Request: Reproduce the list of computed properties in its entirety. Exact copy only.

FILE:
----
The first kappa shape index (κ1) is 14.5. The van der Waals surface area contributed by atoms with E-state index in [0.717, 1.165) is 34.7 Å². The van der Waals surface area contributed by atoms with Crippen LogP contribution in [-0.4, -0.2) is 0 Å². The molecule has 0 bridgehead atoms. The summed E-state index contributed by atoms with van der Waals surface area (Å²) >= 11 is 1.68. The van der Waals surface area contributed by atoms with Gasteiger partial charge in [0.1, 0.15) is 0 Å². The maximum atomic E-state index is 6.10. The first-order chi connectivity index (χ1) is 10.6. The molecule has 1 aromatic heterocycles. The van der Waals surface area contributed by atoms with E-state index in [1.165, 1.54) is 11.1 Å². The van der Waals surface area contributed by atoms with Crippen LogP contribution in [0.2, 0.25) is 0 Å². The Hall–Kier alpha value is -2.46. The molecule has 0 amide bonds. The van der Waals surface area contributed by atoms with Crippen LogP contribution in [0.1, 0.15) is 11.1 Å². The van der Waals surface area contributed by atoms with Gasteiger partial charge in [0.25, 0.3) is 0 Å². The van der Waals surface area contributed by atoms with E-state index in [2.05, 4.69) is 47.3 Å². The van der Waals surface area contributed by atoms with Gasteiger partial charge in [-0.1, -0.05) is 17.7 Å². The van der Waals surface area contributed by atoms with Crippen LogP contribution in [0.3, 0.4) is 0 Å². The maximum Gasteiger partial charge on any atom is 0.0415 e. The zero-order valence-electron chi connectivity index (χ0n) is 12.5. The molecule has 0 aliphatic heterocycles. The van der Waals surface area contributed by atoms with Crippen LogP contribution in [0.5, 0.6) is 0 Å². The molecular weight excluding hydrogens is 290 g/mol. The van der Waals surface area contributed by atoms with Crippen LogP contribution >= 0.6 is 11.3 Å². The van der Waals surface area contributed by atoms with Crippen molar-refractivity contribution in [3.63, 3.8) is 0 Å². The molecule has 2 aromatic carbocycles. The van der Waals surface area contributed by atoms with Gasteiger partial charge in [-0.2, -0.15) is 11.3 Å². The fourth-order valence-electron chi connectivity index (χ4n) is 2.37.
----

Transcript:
The first kappa shape index (κ1) is 14.5. The van der Waals surface area contributed by atoms with E-state index in [0.717, 1.165) is 34.7 Å². The van der Waals surface area contributed by atoms with Crippen LogP contribution in [-0.4, -0.2) is 0 Å². The molecule has 0 bridgehead atoms. The summed E-state index contributed by atoms with van der Waals surface area (Å²) >= 11 is 1.68. The van der Waals surface area contributed by atoms with Gasteiger partial charge in [0.1, 0.15) is 0 Å². The maximum atomic E-state index is 6.10. The first-order chi connectivity index (χ1) is 10.6. The molecule has 1 aromatic heterocycles. The van der Waals surface area contributed by atoms with E-state index in [1.165, 1.54) is 11.1 Å². The van der Waals surface area contributed by atoms with Crippen LogP contribution in [0.2, 0.25) is 0 Å². The Hall–Kier alpha value is -2.46. The molecule has 0 amide bonds. The van der Waals surface area contributed by atoms with Crippen LogP contribution in [0.1, 0.15) is 11.1 Å². The van der Waals surface area contributed by atoms with Gasteiger partial charge in [0.25, 0.3) is 0 Å². The van der Waals surface area contributed by atoms with E-state index in [2.05, 4.69) is 47.3 Å². The van der Waals surface area contributed by atoms with Gasteiger partial charge in [-0.1, -0.05) is 17.7 Å². The van der Waals surface area contributed by atoms with Crippen LogP contribution in [0.3, 0.4) is 0 Å². The maximum Gasteiger partial charge on any atom is 0.0415 e. The zero-order valence-electron chi connectivity index (χ0n) is 12.5. The molecule has 0 aliphatic heterocycles. The van der Waals surface area contributed by atoms with Crippen LogP contribution in [0.5, 0.6) is 0 Å². The molecular weight excluding hydrogens is 290 g/mol. The van der Waals surface area contributed by atoms with Crippen LogP contribution >= 0.6 is 11.3 Å². The van der Waals surface area contributed by atoms with Crippen molar-refractivity contribution in [3.63, 3.8) is 0 Å². The molecule has 2 aromatic carbocycles. The van der Waals surface area contributed by atoms with Gasteiger partial charge in [-0.2, -0.15) is 11.3 Å². The fourth-order valence-electron chi connectivity index (χ4n) is 2.37.